This presentation examines the development of computing courses in the Irish school curriculum over a period of some fifty years. It aims to highlight three aspects: the varying rationales (for example, educational or economic) driving the work at different times; the types of course that were proposed and (in some cases) implemented; and the successes and failures experienced along the way. The third aspect, in particular, may offer lessons for other countries seeking to implement computing courses in schools.
Elizabeth Oldham took degrees in mathematics, and then qualified as a secondary teacher and taught in a school in Dublin. While undertaking a further degree – in education – she was appointed in 1973 to a lectureship in the School of Education, Trinity College Dublin. She stayed there until her (supposed) retirement in 2010, and is now an Adjunct Assistant Professor in the School of Mathematics. Her main research has been in mathematics education, but she has also worked on computing and on the use of IT in teaching and learning, for example with the Association for Teacher Education in Europe and the Irish National Council for Curriculum and Assessment and as part of Trinity’s Centre for Research in IT in Education. She joined the Computers in Education Society of Ireland (CESI) soon after its foundation in 1973 and has served on its Executive for many years. Through her work with CESI, she has been a member of delegations to the state Department of Education, has helped to write CESI policy documents, and has supported projects that aim to encourage computing in schools.
Titus Winters, Principal Engineer at Google. The Gap Between Industry and CS Education
Industry practitioners and CS educators seem to operate in different worlds these days. My fellow industry leaders often have surprising ideas about what all can be covered in a 4 year degree program. We are seemingly unaware of the huge challenge in making novices into algorithmic thinkers and programmers, to say nothing of imparting mastery in the ever-expanding array of computing sub-disciplines. At the same time, the day-to-date operations in industry have a very different set of core skills and tools than what is traditionally presented in a CS curriculum. Communication skills, experimentation, reasoning, code comprehension, caching, threading, and concurrency models are a huge fraction of the toolkit for a software practitioner. Hashing is essential. Constants matter. Implementing data structures really doesn’t. In practical terms, almost nobody should be using a linked list anymore. This talk will surface what I see as the disconnects on both sides, and suggestions for what we can do about it. (I will also probably be wrong, since I can only speak from my perspective and experience – but that’s where important dialogues start.)
Titus is a Principal Engineer at Google, where he has worked since 2010. At Google, he is the library lead for Google’s C++ codebase: 250 million lines of code that will be edited by 12K distinct engineers in a month. He served several years as the chair of the subcommittee for the design of the C++ standard library. For the last 10 years, Titus and his teams have been organizing, maintaining, and evolving the foundational components of Google’s C++ codebase using modern automation and tooling. Along the way he has started several Google projects that are believed to be in the top 10 largest refactorings in human history. That unique scale and perspective has informed all of his thinking on the care and feeding of software systems. He was the lead on the book “Software Engineering at Google” (aka “The Flamingo Book”), published by O’Reilly in early 2020.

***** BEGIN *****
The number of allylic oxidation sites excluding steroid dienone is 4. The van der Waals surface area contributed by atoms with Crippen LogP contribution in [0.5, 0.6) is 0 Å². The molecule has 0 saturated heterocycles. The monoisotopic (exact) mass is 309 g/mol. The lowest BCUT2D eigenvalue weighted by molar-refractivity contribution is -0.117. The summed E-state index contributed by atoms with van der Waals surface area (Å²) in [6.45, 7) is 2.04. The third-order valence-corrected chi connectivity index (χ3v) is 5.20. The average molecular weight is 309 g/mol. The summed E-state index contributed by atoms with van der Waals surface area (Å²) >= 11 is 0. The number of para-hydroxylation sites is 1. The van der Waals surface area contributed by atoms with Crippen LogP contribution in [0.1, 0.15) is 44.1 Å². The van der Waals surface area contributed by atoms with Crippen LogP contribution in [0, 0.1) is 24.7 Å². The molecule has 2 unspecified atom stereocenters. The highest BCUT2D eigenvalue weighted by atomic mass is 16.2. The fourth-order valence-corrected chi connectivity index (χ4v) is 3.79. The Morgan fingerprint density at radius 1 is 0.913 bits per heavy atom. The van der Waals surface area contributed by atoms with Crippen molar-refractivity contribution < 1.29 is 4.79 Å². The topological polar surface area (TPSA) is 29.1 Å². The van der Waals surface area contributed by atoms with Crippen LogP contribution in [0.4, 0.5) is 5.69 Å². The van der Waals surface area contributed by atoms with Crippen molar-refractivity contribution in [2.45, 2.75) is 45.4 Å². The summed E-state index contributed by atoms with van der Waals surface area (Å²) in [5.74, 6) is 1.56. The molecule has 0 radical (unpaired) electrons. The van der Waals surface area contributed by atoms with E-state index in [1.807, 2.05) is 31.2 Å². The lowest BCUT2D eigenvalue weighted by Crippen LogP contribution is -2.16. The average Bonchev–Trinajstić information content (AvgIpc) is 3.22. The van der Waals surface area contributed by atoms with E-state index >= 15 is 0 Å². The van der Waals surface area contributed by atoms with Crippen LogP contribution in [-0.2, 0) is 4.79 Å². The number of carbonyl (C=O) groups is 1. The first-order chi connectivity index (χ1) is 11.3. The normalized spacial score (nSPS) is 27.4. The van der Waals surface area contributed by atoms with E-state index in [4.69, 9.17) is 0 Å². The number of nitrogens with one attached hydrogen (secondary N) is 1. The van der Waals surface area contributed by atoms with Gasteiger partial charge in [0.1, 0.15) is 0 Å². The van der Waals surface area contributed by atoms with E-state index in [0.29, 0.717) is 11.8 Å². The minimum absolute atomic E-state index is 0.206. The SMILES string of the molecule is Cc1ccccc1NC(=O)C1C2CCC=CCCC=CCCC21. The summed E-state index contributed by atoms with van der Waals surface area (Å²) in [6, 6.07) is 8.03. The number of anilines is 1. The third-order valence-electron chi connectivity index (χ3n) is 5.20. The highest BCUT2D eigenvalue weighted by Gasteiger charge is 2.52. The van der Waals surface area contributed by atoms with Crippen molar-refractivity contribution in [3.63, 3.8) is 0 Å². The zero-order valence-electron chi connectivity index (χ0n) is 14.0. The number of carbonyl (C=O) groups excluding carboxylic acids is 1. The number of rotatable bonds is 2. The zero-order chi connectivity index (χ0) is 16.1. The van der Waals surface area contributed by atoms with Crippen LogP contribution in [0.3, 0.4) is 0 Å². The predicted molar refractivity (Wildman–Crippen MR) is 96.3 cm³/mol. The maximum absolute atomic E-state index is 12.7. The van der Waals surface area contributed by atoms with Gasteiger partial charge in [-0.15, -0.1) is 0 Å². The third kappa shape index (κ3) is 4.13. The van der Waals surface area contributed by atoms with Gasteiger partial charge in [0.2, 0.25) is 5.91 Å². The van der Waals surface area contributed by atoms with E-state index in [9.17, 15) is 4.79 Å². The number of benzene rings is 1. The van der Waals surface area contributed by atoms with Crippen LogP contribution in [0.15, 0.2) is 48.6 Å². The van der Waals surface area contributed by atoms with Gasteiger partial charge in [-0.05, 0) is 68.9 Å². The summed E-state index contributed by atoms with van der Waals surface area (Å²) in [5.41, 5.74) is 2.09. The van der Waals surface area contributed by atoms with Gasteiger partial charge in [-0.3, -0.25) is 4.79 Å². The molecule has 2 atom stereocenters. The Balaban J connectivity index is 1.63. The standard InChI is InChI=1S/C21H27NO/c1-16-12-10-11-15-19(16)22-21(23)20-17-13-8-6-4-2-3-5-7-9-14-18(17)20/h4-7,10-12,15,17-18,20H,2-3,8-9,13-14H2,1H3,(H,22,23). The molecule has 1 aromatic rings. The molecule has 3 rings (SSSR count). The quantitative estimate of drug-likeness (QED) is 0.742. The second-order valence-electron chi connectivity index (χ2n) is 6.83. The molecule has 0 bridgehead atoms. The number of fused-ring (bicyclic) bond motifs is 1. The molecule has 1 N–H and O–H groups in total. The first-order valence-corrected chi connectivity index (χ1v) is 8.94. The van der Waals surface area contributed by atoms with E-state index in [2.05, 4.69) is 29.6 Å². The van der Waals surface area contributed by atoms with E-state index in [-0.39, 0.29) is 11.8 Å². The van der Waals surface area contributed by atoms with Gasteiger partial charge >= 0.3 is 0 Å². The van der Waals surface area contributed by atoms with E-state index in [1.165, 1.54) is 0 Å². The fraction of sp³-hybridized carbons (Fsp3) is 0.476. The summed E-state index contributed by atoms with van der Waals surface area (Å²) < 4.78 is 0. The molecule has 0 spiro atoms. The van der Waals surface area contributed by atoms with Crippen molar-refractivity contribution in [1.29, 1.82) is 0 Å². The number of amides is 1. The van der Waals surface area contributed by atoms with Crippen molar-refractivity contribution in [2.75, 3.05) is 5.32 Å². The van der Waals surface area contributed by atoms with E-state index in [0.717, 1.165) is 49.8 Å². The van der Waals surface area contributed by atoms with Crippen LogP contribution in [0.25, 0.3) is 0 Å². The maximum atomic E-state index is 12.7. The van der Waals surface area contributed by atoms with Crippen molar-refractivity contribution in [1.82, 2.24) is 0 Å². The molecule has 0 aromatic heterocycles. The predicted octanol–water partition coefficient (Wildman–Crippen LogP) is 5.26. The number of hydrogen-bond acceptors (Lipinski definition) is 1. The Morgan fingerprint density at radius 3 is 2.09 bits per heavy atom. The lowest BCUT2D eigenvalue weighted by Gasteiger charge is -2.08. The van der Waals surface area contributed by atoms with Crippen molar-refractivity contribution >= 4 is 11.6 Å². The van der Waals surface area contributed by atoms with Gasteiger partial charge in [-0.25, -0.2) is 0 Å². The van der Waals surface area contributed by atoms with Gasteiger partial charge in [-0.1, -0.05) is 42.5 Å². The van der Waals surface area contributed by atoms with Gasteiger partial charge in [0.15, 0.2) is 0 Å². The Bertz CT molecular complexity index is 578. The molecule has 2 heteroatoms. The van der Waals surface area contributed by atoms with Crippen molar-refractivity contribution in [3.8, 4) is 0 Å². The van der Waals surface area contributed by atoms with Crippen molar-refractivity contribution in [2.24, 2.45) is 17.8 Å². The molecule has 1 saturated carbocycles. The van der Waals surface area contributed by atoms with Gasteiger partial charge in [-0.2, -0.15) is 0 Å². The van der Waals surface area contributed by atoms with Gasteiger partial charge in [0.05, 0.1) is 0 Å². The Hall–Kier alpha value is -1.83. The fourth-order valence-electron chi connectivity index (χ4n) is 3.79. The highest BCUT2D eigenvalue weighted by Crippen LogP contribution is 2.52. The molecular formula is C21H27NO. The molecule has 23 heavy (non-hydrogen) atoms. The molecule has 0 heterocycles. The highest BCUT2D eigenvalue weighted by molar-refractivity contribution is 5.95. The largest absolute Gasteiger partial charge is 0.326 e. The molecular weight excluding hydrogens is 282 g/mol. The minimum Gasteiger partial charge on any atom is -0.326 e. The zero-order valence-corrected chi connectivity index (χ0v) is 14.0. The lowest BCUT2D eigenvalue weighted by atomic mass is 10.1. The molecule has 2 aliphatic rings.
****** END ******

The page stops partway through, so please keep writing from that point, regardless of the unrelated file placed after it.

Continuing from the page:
Letizia Jaccheri, Norwegian University of Science and Technology (NTNU). Gender Issues in Computer Science Research, Education and Society
Women are underrepresented in Computer Science disciplines at all levels, from undergraduate and graduate studies to participation and leadership in academia and industry. Increasing female representation in the field is a grand challenge for academics, policymakers, and society. . The lack of women is among the core reasons for the huge skills and talent gap existing between the number of graduates in higher education institutions and the number of job positions available in the ICT Industry in Europe.
The main questions are: How to have more girls choosing computer science as their higher education studies and profession; How to retain female students and assure they finish their studies and start successful careers in the field; How to encourage more female Ph.D. and postdoctoral researchers to remain in the academic career and apply for professorships in computer science departments; How to support and inspire young women in their careers and help them to overcome the main hurdles that prevent women from reaching senior positions in industry and public sector. Which communication and dissemination strategy to adopt in this field.
The lecture presents statistics about female presence in education, research and industry. Moreover, it presents research issues from projects at NTNU and other from other international partners mainly in EUGAIN.
Letizia Jaccheri (PhD from Politecnico di Torino, Italy) is a Professor at the Department of Computer Science of the Norwegian University of Science and Technology and adjunct professor at UiT The Arctic University of Norway. Jaccheri has been teaching courses in software engineering at various levels and acted as one of the independent directors of Reply S.p.A., the largest Italian IT company with 9059 employees. From 2013 to 2017 she was department head for the Computer Science department at NTNU. She is ACM Distinguished speaker. Jaccheri has plans to continue to contribute to address the issue of diversity in computer science.